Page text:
GLENN: Yeah. Yeah.

JONAH: And I think I find that encouraging. I think we -- I mean, it sucks to lose a Senate seat. You know, I actually want Trump's -- I want the tax bill, at least the version of it I hope that comes out of all this, I want that to pass. And there's a lot of important things that the Senate could do. And it stinks to lose a Senate seat.

But the decision to throw away that Senate seat was made 6-12 month ago. And to blame people now for saying, you know -- you know, for people -- to blame people who had a moral objection to someone who was credibly accused of preying on teenage girls, for a guy who had a thumbless grasp of the Constitution while claiming to be its foremost champion. For a guy who was essentially a bigot and a crackpot, to say that somehow you're -- you're not principled or you're not a team player if you have a problem with this guy is ridiculous. You put up a monster and then put people to fall in line, you're going to get this kind of situation.

At the same time, the omens are really bad for the G.O.P. going into 2018. The Virginia results were much more -- I would be much more terrified reading those tea leaves than the Alabama tea leaves.

But the most important number, coming out of Alabama, is only 48 percent of Alabamians approve of Donald Trump.

You know, a Republican president in Alabama should be polling at like 65 percent. And that, I think, is a real omen that we could be seeing a wave coming that could flip the House. And I think the Senate is a bridge too far. But it could -- but it could possibly flip the Senate.

GLENN: So, Jonah, does this -- does this give an omen of a couple of things? One, possibly Donald Trump going to be in trouble. You know the Democrats are going to use all of the women and the accusations against him.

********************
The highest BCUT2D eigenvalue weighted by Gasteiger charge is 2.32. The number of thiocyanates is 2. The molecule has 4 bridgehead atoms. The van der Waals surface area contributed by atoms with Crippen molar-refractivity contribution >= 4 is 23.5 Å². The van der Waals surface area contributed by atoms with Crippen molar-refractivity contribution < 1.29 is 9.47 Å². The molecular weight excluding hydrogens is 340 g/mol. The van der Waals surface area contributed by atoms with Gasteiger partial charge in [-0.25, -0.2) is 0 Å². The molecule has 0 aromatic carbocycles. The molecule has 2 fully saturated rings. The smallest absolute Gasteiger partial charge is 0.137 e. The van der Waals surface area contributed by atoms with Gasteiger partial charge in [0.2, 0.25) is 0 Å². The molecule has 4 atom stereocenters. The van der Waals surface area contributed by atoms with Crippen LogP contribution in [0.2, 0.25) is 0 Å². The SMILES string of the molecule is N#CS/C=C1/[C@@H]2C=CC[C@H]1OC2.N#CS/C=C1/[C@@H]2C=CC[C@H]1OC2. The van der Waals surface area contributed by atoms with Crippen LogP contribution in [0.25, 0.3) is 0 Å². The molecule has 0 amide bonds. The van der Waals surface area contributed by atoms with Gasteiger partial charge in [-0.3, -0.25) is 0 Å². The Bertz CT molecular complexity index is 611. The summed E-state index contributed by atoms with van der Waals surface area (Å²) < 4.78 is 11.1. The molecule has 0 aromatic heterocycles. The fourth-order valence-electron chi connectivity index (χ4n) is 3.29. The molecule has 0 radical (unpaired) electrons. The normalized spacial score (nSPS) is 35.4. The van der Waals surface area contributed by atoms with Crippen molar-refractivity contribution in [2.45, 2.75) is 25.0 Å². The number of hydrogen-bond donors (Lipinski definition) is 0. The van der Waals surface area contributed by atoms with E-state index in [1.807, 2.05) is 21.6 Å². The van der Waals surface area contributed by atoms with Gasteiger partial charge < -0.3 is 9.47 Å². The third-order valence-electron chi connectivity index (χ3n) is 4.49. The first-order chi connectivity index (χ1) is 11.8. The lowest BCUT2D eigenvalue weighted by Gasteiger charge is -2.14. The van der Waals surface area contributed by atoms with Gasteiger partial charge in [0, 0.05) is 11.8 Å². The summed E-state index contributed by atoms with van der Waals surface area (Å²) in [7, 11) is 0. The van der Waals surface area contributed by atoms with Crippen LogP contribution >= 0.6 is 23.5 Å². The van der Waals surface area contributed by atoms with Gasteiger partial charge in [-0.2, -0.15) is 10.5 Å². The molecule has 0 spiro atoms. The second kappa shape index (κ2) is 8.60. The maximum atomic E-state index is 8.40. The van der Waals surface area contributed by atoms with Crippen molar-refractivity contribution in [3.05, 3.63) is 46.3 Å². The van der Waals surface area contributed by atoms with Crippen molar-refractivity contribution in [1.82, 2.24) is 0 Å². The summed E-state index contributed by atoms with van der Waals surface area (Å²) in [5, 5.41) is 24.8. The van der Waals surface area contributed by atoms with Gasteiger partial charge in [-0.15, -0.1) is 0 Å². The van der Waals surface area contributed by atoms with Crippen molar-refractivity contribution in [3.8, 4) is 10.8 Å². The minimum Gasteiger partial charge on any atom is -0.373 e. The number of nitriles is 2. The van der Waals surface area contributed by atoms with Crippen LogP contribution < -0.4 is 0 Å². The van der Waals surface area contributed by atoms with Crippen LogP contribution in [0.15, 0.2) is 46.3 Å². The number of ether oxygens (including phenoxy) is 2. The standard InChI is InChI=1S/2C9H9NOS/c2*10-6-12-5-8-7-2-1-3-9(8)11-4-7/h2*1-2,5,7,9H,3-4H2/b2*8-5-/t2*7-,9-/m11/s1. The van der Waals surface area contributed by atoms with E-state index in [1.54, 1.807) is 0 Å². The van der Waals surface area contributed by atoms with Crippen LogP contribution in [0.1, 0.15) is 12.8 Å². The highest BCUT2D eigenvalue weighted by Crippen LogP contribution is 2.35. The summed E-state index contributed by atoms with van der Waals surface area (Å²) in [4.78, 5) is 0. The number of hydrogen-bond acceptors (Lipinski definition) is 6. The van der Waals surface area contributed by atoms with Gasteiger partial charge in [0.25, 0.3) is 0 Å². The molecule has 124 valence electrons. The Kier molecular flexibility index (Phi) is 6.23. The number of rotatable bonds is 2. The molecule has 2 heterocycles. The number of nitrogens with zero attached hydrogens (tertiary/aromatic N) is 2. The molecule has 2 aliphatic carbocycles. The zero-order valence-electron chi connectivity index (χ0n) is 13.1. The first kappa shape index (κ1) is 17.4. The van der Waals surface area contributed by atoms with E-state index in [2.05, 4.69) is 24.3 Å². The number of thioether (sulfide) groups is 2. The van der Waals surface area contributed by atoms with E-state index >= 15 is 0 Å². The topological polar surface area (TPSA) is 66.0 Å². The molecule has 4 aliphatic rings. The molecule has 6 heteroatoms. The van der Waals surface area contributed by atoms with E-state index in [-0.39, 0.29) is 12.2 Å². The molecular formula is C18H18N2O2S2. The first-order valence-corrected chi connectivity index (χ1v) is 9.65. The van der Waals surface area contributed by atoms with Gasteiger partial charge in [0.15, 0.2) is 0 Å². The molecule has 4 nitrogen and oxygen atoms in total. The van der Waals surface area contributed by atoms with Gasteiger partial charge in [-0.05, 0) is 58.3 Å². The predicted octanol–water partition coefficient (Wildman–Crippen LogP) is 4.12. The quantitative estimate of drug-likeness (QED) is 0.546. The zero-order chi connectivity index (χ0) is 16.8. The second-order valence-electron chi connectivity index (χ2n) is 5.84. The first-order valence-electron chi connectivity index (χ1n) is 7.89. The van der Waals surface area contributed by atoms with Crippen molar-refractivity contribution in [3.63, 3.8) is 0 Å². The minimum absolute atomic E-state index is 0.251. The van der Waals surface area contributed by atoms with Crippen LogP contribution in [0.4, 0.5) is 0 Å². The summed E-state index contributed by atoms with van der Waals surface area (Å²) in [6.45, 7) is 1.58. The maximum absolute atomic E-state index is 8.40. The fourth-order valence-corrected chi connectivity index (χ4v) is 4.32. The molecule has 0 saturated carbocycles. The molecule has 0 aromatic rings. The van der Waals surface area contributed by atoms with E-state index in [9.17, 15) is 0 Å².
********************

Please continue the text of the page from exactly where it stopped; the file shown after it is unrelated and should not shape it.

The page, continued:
And it seems to me that even the Republicans are now saying, you know what, I don't want anything to do with this. At least there's a number of them, enough to really cause problems.

Does this make the case against Donald Trump stronger, and at the same time, does this make the conservative's case of standing up for women and not being dirtbags, does it make us stronger?

JONAH: I think yes and no. Look, first of all, people are giving, you know, the Democrats are a hard -- you know, hard time for so cynically forcing out Al Franken. You know, it would take a heart of stone to not laugh, what's going on with Al Franken. This guy resigned solely so they could tee up the Roy Moore as the Medusa head of the Republican Party. You know, this horrible, evil creature that Republicans embrace in their heart, and then the guy doesn't win. And so Al Franken is just sort of left standing there at the bus stop like, what do I do now?